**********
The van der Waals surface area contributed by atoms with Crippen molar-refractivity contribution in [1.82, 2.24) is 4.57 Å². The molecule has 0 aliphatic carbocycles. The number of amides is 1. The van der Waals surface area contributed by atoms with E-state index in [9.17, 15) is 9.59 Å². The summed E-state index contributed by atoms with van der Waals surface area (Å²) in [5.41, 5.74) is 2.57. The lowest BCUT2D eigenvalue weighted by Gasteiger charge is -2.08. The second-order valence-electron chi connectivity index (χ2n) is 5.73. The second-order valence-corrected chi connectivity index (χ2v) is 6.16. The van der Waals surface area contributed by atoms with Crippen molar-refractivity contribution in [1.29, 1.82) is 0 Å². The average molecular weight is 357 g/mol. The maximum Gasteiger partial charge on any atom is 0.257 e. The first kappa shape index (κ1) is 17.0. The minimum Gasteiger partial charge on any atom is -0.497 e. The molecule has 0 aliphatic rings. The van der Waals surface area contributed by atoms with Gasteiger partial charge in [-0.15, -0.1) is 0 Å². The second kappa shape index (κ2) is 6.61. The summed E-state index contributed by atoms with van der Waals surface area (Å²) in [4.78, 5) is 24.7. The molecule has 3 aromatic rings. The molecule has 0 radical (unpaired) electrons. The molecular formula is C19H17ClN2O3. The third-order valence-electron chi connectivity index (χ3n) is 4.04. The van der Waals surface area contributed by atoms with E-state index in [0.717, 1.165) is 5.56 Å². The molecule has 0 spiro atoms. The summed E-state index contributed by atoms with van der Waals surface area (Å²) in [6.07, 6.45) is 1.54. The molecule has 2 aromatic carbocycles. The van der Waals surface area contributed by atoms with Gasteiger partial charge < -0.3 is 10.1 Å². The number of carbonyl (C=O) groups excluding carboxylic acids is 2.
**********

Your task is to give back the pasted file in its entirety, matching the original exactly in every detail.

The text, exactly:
The van der Waals surface area contributed by atoms with Crippen molar-refractivity contribution in [1.82, 2.24) is 4.57 Å². The molecule has 0 aliphatic carbocycles. The number of amides is 1. The van der Waals surface area contributed by atoms with E-state index in [9.17, 15) is 9.59 Å². The summed E-state index contributed by atoms with van der Waals surface area (Å²) in [5.41, 5.74) is 2.57. The lowest BCUT2D eigenvalue weighted by Gasteiger charge is -2.08. The second-order valence-electron chi connectivity index (χ2n) is 5.73. The second-order valence-corrected chi connectivity index (χ2v) is 6.16. The van der Waals surface area contributed by atoms with Crippen molar-refractivity contribution in [1.29, 1.82) is 0 Å². The average molecular weight is 357 g/mol. The maximum Gasteiger partial charge on any atom is 0.257 e. The first kappa shape index (κ1) is 17.0. The minimum Gasteiger partial charge on any atom is -0.497 e. The molecule has 0 aliphatic rings. The van der Waals surface area contributed by atoms with Gasteiger partial charge in [-0.15, -0.1) is 0 Å². The second kappa shape index (κ2) is 6.61. The summed E-state index contributed by atoms with van der Waals surface area (Å²) in [4.78, 5) is 24.7. The molecule has 3 aromatic rings. The molecule has 0 radical (unpaired) electrons. The molecular formula is C19H17ClN2O3. The third-order valence-electron chi connectivity index (χ3n) is 4.04. The van der Waals surface area contributed by atoms with E-state index in [0.717, 1.165) is 5.56 Å². The molecule has 0 spiro atoms. The summed E-state index contributed by atoms with van der Waals surface area (Å²) in [6.07, 6.45) is 1.54. The molecule has 2 aromatic carbocycles. The van der Waals surface area contributed by atoms with Gasteiger partial charge < -0.3 is 10.1 Å². The number of carbonyl (C=O) groups excluding carboxylic acids is 2.